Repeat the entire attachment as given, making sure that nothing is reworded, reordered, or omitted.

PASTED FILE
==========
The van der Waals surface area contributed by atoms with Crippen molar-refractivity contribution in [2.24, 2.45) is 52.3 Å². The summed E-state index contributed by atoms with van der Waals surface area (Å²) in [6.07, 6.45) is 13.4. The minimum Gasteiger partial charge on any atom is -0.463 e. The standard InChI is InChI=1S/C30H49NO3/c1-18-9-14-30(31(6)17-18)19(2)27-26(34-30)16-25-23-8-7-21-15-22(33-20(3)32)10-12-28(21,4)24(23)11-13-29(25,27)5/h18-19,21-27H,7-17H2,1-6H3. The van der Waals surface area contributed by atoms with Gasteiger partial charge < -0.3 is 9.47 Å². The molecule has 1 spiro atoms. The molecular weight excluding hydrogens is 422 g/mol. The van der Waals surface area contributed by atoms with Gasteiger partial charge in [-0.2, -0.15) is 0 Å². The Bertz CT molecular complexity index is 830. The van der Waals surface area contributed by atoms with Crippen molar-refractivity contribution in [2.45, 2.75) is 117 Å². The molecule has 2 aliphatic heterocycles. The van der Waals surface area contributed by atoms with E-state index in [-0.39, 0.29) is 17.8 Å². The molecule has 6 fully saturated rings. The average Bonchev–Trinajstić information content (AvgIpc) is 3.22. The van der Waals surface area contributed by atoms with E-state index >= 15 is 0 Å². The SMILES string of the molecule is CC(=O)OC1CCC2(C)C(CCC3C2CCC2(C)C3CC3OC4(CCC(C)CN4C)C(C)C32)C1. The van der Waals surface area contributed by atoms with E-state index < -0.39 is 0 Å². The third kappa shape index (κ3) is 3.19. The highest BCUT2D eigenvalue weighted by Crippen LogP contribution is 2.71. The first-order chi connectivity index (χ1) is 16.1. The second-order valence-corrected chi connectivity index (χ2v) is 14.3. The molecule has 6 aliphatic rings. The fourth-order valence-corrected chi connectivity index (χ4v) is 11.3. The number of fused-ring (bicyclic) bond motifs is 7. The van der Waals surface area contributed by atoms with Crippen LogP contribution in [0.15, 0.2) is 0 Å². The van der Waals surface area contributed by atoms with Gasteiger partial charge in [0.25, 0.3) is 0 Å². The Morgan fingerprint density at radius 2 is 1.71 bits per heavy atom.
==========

The van der Waals surface area contributed by atoms with Crippen molar-refractivity contribution in [2.24, 2.45) is 52.3 Å². The summed E-state index contributed by atoms with van der Waals surface area (Å²) in [6.07, 6.45) is 13.4. The minimum Gasteiger partial charge on any atom is -0.463 e. The standard InChI is InChI=1S/C30H49NO3/c1-18-9-14-30(31(6)17-18)19(2)27-26(34-30)16-25-23-8-7-21-15-22(33-20(3)32)10-12-28(21,4)24(23)11-13-29(25,27)5/h18-19,21-27H,7-17H2,1-6H3. The van der Waals surface area contributed by atoms with Gasteiger partial charge < -0.3 is 9.47 Å². The molecule has 1 spiro atoms. The molecular weight excluding hydrogens is 422 g/mol. The van der Waals surface area contributed by atoms with Gasteiger partial charge in [-0.2, -0.15) is 0 Å². The Bertz CT molecular complexity index is 830. The van der Waals surface area contributed by atoms with Crippen molar-refractivity contribution in [2.45, 2.75) is 117 Å². The molecule has 2 aliphatic heterocycles. The van der Waals surface area contributed by atoms with E-state index in [-0.39, 0.29) is 17.8 Å². The molecule has 6 fully saturated rings. The average Bonchev–Trinajstić information content (AvgIpc) is 3.22. The van der Waals surface area contributed by atoms with E-state index >= 15 is 0 Å². The SMILES string of the molecule is CC(=O)OC1CCC2(C)C(CCC3C2CCC2(C)C3CC3OC4(CCC(C)CN4C)C(C)C32)C1. The van der Waals surface area contributed by atoms with E-state index < -0.39 is 0 Å². The third kappa shape index (κ3) is 3.19. The highest BCUT2D eigenvalue weighted by Crippen LogP contribution is 2.71. The first-order chi connectivity index (χ1) is 16.1. The second-order valence-corrected chi connectivity index (χ2v) is 14.3. The molecule has 6 aliphatic rings. The fourth-order valence-corrected chi connectivity index (χ4v) is 11.3. The number of fused-ring (bicyclic) bond motifs is 7. The van der Waals surface area contributed by atoms with Crippen LogP contribution in [0.15, 0.2) is 0 Å². The van der Waals surface area contributed by atoms with Gasteiger partial charge in [0.25, 0.3) is 0 Å². The Morgan fingerprint density at radius 2 is 1.71 bits per heavy atom.